Officials In Ohio Apologize For Advice On COVID Masks For African-Americans
Health officials in the Ohio county that includes Columbus have apologized after releasing a document advising African-Americans to avoid face coverings that might be interpreted as being "associated with gang symbolism.”
The conversation around race and face masks was sparked after the Centers For Disease Control and Prevention recommended their use in public to slow the spread of coronavirus.
In a tweet that since went viral, Columbus resident Aaron Thomas expressed his discomfort with the recommendation.
"I don't feel safe wearing a handkerchief or something else that isn't CLEARLY a protective mask covering my face to the store because I am a Black man living in this world," he wrote on April 4. "I want to stay alive but I also want to stay alive."
Franklin County Public Health released a document in April titled "COVID-19 General Guidance on Wearing Face Mask for African Americans and Communities of Color." The agency said it "wants to ensure that all individuals feel safe and can protect themselves from the COVID-19 when out in public by wearing a face mask.”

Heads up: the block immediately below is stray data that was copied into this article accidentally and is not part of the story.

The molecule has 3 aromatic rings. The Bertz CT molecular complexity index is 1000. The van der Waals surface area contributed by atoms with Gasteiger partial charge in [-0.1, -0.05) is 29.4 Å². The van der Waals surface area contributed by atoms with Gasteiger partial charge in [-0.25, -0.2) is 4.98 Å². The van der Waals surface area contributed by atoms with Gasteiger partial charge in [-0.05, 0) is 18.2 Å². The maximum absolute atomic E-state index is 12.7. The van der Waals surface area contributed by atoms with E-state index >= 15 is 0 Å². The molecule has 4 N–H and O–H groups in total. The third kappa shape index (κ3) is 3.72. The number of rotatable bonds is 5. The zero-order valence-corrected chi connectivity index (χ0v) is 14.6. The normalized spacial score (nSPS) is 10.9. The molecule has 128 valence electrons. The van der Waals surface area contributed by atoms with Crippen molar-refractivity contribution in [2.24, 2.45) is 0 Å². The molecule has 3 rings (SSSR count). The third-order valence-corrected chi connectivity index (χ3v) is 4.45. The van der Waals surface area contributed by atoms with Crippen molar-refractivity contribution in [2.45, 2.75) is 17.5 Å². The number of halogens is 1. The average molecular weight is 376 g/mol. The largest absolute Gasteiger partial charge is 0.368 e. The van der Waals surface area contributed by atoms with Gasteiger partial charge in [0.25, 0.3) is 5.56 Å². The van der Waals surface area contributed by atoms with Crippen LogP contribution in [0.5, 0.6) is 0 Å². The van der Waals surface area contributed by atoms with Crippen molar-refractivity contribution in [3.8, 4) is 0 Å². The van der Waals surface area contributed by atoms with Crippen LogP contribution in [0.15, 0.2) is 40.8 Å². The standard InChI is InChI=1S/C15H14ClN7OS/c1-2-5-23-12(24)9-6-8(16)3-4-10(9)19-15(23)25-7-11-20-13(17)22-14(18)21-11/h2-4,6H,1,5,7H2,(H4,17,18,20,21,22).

The document then outlines recommendations specifically for African-Americans and other communities of color.
"Avoid fabrics that elicit deeply held stereotypes. (i.e. bandanass, skull prints, horror prints, etc.)," the document says. "When utilizing a homemade mask, avoid bandanas that are red or blue, as these are typically associated with gang symbolism."
The final guidance says, "it is not recommended to wear a scarf just simply tied around the head as this can indicate unsavory behavior."
Some Twitter users called the guidance racist and unacceptable.
On Wednesday, Franklin County Public Health issued an apology.
"Franklin County Public Health apologizes for a recent guidance document focused on mask coverings for African Americans," reads a statement posted on social media.
"Some of the language used came across as offensive and blaming the victims. We have listened to the opinions that have been expressed and are using the voice of the public to inform any new guidance we put out. Everyone deserves to feel safe while wearing a face covering and not be subjected to stigma, bias or discrimination. We apologize, and will continue to stay engaged in tough conversations to be better for the communities we serve.”
The apology comes one day after Franklin County Public Health declared racism a public health crisis.
This story was produced by Side Effects Public Media, a news collaborative covering public health.